The words of others won’t inspire you, they’re depress you, they’ll temper your fire and give you an excuse to quit of take time off or relax. As did Michael Jordan and Tom Brady and Mohammad Ali.
This belief in the Self didn’t happen over night, it can’t, it’s pure arrogance if it isn’t founded on some kind of reality.
I’m in the class of anyone that’s been mentioned thus far, clearly, not close, but to illustrate how you can use almost anything as a slight I’ll use my own story, and though I have many of them, I’ll use one specifically.
I had been at this gig for a long time, this writing on the web site, creating workouts and programs, hustling with no real direction, but hustling nonetheless, but I had nothing to show for it.
That self-belief was never wavered by the naysayers like it is with most of us, it was only fueled.
If you don’t believe in yourself, in your own capacity for greatness, then you can’t find true motivation when someone else doesn’t.
When someone tells the weak man he won’t amount to anything, he agrees.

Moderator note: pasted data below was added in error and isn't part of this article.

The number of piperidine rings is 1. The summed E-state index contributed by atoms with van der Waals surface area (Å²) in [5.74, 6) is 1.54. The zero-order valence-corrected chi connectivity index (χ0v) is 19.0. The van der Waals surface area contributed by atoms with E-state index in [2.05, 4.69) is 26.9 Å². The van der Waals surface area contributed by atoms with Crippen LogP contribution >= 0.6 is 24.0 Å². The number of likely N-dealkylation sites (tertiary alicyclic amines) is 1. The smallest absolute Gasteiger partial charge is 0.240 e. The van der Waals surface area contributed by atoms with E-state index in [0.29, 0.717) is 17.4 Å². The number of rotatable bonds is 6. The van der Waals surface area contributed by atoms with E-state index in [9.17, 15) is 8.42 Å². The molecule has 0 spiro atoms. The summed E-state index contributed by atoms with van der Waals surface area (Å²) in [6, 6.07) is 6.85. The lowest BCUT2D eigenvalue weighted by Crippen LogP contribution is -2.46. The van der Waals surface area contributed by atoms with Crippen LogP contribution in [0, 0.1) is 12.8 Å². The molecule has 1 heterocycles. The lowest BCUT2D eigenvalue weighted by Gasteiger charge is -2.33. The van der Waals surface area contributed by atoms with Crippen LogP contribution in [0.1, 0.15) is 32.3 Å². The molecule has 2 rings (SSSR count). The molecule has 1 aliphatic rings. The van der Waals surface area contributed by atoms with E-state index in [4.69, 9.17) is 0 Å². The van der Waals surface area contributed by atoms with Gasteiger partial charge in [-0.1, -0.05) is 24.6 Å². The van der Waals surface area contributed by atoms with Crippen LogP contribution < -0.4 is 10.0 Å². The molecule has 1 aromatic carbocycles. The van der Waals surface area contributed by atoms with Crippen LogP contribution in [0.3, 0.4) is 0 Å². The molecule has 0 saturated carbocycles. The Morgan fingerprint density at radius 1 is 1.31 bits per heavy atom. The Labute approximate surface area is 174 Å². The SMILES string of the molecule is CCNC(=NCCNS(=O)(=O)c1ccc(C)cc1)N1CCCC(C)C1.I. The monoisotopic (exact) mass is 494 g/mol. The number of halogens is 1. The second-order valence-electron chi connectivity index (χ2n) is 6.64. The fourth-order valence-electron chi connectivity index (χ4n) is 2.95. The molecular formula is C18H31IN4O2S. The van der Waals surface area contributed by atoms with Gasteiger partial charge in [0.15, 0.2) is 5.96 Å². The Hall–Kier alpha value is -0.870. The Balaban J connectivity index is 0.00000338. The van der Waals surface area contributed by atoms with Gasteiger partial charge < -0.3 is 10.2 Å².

I needed that kick in the arse, that slight, that little spark to ignite an even greater fire.This belief in the self needs evidence, evidence that comes from practice We read self-help books that puff us up and aim to give us an internal belief in ourselves. They tell us nice things but these things aren’t founded on anything real. It’s not merely a kind of faith or a belief, but a knowledge that yes, we do have the ability to do things that no one else believes we can do.To become truly confident we need evidence, we don’t need words of encouragement or praise.When someone calls them a worthless alcoholic, they hit the bottle in an attempt to down their sorrows.The great man, the great leader, the Napoleon or Alexander or Theodore Roosevelt would aim to prove them wrong.He needed to show the naysayer their ignorance And when success was his, and he was widely known as the greatest basketball player to ever live he would still go back to the varsity basketball team he was cut from in high school, or being drafter third overall in the NBA draft and not first, or the MVP he wasn’t awarder or respect he wasn’t given if he ever needed a kick, a push, added passion.It never ended, this desire to prove others wrong, and what it led to was greatness.Simply put, it was ambition, a hunger for greatness, something that was fed by his desire to prove others wrong. No matter how successful he got he still managed to use any perceived slight – heavy on the perceived – to motivate him. Someone said he couldn’t lead the league in scoring and win a championship, done.It wasn’t merely a list he’d check off, he hated, deeply, the fact that someone didn’t believe in his greatness, a greatness that wasn’t a belief on his part, but knowledge.We need passion of some sort, either a love for what we do, a desire to simply become great, or the aforementioned ability to use basically anything as motivation, if we want to master our craft The good, they practice. Many can play great for a game or a season, few, however, keep their tenacity alive when they’re making millions, when success is already theirs.Marvin Hagler said something one time, I can’t find the exact quote, but it was to the effect that, , that your ability to consistently find new ways to get motivated, becomes even more important and vital to your continued improvement.